Wednesday, January 30, 2008

How long can we expect UGC for free?

I've been doing a lot of thinking about ratings and reputation recently, about their importance in sustaining communities, particularly co-creating ones.

I come to conclusions such as:
Review systems which attach no value to reputation are doomed.
Reviews by people for whom the loss of reputation means nothing are likely to have less value to your average internet user. And reviews with less value = less incentive to contribute and less opportunities to inspire a purchase.

This makes it a critical element in any revenue-generating model. I've written more on this here (why reputation holds the key to revenue success). And more recently: Here

I believe it's all a question of what is at stake for the contributor of UGC. If there's little this may explain why it's a) not valued by contributors and therefore not growing like you expected it to, b) not inspiring a bucket-load of trust-related purchases to pay your bills.

So why do people so freely contribute to things like tripadvisor (10million+ reviews so far!). You can't even build a reputation for yourself on there (at least not one measured by community score).

It's likely people contribute because they have previously derived some value from a review before they booked their tip and, therefore, felt in some way obligated to return the favour. And there's clearly enough people who feel this obligation to overcome the freeloaders who just come, take their fill, and never contribute. Except of course the 'freeloaders'
are contributing, by notching up page impressions and clicking on ads.

I still feel a model without a reputation system, and one which has a value attached, will eventually fail.

One reason is that there's another reason people are contributing reviews right now: Because they can.

It's not so very long ago that the only people who could publish were the owners of the means of publishing production. Now we're all publishers. And the novelty has yet to wear off. We get to see our work 'published', we get a little bit of fame, a little bit of influence.

Indeed it's only in recent times that models, such as TripAdvisor, have emerged which place user reviews at the heart of their proposition. Even more novel!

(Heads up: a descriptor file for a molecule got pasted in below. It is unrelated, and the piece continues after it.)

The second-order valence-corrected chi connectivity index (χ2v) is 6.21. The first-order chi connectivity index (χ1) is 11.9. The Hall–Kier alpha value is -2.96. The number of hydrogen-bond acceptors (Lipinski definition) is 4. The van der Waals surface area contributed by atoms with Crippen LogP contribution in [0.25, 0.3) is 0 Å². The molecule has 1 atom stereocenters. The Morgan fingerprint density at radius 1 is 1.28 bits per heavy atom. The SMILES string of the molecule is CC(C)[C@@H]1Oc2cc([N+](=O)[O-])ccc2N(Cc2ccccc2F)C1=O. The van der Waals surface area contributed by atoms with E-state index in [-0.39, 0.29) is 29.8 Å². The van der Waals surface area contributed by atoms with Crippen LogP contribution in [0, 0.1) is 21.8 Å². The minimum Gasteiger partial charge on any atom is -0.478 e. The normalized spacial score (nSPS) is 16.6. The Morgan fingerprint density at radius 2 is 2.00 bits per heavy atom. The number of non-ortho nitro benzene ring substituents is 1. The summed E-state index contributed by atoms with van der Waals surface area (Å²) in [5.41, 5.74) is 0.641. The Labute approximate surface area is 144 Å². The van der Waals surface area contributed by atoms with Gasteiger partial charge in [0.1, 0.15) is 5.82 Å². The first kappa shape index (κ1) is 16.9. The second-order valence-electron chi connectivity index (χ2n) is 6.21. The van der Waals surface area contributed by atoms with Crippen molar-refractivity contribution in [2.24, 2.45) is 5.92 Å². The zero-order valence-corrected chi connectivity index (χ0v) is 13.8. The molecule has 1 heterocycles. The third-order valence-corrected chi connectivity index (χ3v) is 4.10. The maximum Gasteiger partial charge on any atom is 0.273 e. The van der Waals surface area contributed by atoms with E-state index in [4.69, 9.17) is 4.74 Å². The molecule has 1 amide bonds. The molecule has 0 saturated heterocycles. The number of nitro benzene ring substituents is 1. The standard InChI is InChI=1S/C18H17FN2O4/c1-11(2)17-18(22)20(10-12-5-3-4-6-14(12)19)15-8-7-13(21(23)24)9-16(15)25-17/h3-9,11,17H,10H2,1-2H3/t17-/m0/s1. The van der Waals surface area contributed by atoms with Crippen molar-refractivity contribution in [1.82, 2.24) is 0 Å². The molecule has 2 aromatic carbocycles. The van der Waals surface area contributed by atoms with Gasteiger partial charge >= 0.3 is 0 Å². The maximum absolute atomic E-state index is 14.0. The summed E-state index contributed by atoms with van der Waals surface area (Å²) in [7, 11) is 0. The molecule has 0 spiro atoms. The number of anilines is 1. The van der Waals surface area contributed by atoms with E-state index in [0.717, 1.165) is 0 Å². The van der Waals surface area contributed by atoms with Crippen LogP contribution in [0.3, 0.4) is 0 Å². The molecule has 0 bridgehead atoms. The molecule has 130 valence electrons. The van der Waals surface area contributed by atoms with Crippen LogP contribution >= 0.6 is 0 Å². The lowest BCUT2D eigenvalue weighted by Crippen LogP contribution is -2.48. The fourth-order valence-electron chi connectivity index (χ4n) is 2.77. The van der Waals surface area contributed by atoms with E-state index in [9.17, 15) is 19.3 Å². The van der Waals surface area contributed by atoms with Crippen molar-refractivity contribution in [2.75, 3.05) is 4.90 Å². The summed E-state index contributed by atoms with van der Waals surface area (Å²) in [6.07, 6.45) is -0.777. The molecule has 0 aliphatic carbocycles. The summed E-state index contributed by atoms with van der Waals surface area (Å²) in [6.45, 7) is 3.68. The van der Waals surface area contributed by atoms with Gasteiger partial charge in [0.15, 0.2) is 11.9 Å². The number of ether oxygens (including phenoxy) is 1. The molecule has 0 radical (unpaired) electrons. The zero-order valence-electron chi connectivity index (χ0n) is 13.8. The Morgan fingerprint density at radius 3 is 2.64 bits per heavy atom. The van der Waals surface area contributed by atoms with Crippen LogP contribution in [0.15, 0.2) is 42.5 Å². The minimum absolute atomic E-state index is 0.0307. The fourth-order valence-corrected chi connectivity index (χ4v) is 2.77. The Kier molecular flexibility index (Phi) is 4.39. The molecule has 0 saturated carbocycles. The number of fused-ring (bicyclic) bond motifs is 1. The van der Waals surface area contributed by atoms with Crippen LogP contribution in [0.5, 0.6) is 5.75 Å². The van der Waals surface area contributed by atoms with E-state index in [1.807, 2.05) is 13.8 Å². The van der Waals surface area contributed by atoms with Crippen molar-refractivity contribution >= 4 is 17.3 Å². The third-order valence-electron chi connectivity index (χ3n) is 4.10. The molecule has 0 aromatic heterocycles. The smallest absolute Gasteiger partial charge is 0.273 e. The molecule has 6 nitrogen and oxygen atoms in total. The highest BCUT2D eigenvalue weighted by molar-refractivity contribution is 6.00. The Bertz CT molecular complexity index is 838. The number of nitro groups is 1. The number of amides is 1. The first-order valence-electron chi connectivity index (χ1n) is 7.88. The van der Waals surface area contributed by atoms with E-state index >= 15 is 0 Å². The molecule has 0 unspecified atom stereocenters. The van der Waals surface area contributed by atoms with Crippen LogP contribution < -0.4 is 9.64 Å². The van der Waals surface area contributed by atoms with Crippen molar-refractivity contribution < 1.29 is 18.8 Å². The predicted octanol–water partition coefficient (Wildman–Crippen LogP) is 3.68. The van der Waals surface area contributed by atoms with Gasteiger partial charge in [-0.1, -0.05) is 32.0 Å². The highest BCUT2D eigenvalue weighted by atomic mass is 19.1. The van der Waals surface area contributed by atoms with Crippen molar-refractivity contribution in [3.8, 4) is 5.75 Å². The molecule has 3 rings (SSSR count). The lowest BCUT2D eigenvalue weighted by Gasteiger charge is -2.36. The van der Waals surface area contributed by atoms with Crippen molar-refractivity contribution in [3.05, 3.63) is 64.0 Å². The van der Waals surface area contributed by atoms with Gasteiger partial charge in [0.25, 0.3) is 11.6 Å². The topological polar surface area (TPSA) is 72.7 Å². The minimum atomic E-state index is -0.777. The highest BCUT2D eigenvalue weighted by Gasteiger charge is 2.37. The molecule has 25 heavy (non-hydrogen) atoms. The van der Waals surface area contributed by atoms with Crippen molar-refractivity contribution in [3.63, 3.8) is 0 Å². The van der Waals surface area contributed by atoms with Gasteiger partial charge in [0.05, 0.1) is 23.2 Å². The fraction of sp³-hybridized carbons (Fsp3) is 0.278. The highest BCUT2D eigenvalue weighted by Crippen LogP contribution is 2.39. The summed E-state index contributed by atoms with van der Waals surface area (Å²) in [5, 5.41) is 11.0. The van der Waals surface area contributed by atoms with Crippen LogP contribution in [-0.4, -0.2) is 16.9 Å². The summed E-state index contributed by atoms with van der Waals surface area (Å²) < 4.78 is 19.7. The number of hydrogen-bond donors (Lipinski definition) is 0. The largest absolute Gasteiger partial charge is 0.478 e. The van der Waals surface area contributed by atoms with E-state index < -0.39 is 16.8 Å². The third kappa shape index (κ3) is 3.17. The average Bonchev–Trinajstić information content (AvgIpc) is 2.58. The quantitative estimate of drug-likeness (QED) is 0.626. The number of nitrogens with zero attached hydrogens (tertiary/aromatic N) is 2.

But as we become increasingly used to being able to publish our views and reviews perhaps this ability to out the bad and praise the good, and our valuation of our little-bit-of-fame, will need bolstering by getting something in return for our efforts.

It might be as simple as you-only-get-to-read-reviews-if-you-contribute-one. It might be a revenue share on items sold off the back of your review efforts.

Eventually we want a payback. And when you want something in return we need proof you deserve it... hence the need for reputation.

Ratings and reputation should vary depending on the context. For example a stag party might rate Malta a dull location. A couple seeking a romantic break would rate it higher. Your value of the review provided by the stag party will vary depending on how similar your needs are to theirs. Their reputation as raters of stag party venues may be high - of romantic locations, low.

Speaking of which, slightly at a tangent; Technorati's reputation system fails to understand how reputation should vary. It's a bit of a popularity contest rather than a selector of the best fit with what YOU need.

This blog's reputation is 55 today. Its value to people seeking blogs about horse racing ought to be close to 0. It's value to people interested in its themes might be much higher. All the rating tells you is that it's of a certain global value - but not what the value should be to YOU.

That value to you remains in the gift of the network of trust all blogs are capable of generating. If Technorati could segment ratings based on your specific interests, you might find the scores more useful.


  1. Looks like the outcome of several of our chats!

    It's also important to bare in mind that a really small percentage of people usually upload/interact in comparison with the lurkers.

    And the evolution? Look at blogging. Some bloggers started with Adsense early on - but now so many 'Make Money Blogs' exist that it's hard to escape them!

    And that to a growing number of sites emulating social networks/digg etc but with a micro-payment model...

  2. Just posted my take on things, inspired by our conversations:

    Definitely an area I'm interested in researching more...


The rate of change is so rapid it's difficult for one person to keep up to speed. Let's pool our thoughts, share our reactions and, who knows, even reach some shared conclusions worth arriving at?